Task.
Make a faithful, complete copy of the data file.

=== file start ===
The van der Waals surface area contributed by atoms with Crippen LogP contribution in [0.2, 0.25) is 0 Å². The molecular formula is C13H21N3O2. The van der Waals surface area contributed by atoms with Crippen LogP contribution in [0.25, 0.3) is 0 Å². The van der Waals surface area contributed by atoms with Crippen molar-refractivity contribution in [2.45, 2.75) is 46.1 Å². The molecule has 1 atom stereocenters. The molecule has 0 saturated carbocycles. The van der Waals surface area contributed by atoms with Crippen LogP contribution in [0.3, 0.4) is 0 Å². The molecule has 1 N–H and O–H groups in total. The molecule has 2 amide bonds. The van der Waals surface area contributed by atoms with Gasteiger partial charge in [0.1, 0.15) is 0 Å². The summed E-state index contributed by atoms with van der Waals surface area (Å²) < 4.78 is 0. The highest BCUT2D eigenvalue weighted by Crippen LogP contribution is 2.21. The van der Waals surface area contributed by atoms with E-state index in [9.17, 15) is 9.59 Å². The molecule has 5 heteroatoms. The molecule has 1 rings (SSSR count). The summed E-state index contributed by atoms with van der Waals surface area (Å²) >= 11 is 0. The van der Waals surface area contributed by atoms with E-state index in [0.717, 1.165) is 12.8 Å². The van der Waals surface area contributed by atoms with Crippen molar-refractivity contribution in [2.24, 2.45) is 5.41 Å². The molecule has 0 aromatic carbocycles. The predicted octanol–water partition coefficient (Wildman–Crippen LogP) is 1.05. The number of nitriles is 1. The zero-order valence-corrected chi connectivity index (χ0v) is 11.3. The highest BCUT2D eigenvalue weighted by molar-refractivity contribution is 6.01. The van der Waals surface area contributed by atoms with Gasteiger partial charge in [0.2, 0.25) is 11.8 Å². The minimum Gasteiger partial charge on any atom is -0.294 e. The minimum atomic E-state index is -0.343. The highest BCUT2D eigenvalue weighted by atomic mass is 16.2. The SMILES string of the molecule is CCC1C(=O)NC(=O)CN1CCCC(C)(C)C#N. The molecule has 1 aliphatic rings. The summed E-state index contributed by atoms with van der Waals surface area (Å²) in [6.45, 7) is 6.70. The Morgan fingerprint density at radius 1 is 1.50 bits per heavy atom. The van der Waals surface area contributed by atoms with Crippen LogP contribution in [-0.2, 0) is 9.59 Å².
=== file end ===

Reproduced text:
The van der Waals surface area contributed by atoms with Crippen LogP contribution in [0.2, 0.25) is 0 Å². The molecular formula is C13H21N3O2. The van der Waals surface area contributed by atoms with Crippen LogP contribution in [0.25, 0.3) is 0 Å². The van der Waals surface area contributed by atoms with Crippen molar-refractivity contribution in [2.45, 2.75) is 46.1 Å². The molecule has 1 atom stereocenters. The molecule has 0 saturated carbocycles. The van der Waals surface area contributed by atoms with Crippen LogP contribution in [0.3, 0.4) is 0 Å². The molecule has 1 N–H and O–H groups in total. The molecule has 2 amide bonds. The van der Waals surface area contributed by atoms with Gasteiger partial charge in [0.1, 0.15) is 0 Å². The summed E-state index contributed by atoms with van der Waals surface area (Å²) < 4.78 is 0. The highest BCUT2D eigenvalue weighted by Crippen LogP contribution is 2.21. The van der Waals surface area contributed by atoms with E-state index in [9.17, 15) is 9.59 Å². The molecule has 5 heteroatoms. The molecule has 1 rings (SSSR count). The summed E-state index contributed by atoms with van der Waals surface area (Å²) >= 11 is 0. The van der Waals surface area contributed by atoms with E-state index in [0.717, 1.165) is 12.8 Å². The van der Waals surface area contributed by atoms with Crippen molar-refractivity contribution in [2.24, 2.45) is 5.41 Å². The molecule has 0 aromatic carbocycles. The predicted octanol–water partition coefficient (Wildman–Crippen LogP) is 1.05. The number of nitriles is 1. The zero-order valence-corrected chi connectivity index (χ0v) is 11.3. The highest BCUT2D eigenvalue weighted by molar-refractivity contribution is 6.01. The van der Waals surface area contributed by atoms with Gasteiger partial charge in [0.2, 0.25) is 11.8 Å². The minimum Gasteiger partial charge on any atom is -0.294 e. The minimum atomic E-state index is -0.343. The highest BCUT2D eigenvalue weighted by atomic mass is 16.2. The SMILES string of the molecule is CCC1C(=O)NC(=O)CN1CCCC(C)(C)C#N. The molecule has 1 aliphatic rings. The summed E-state index contributed by atoms with van der Waals surface area (Å²) in [6.45, 7) is 6.70. The Morgan fingerprint density at radius 1 is 1.50 bits per heavy atom. The van der Waals surface area contributed by atoms with Crippen LogP contribution in [-0.2, 0) is 9.59 Å².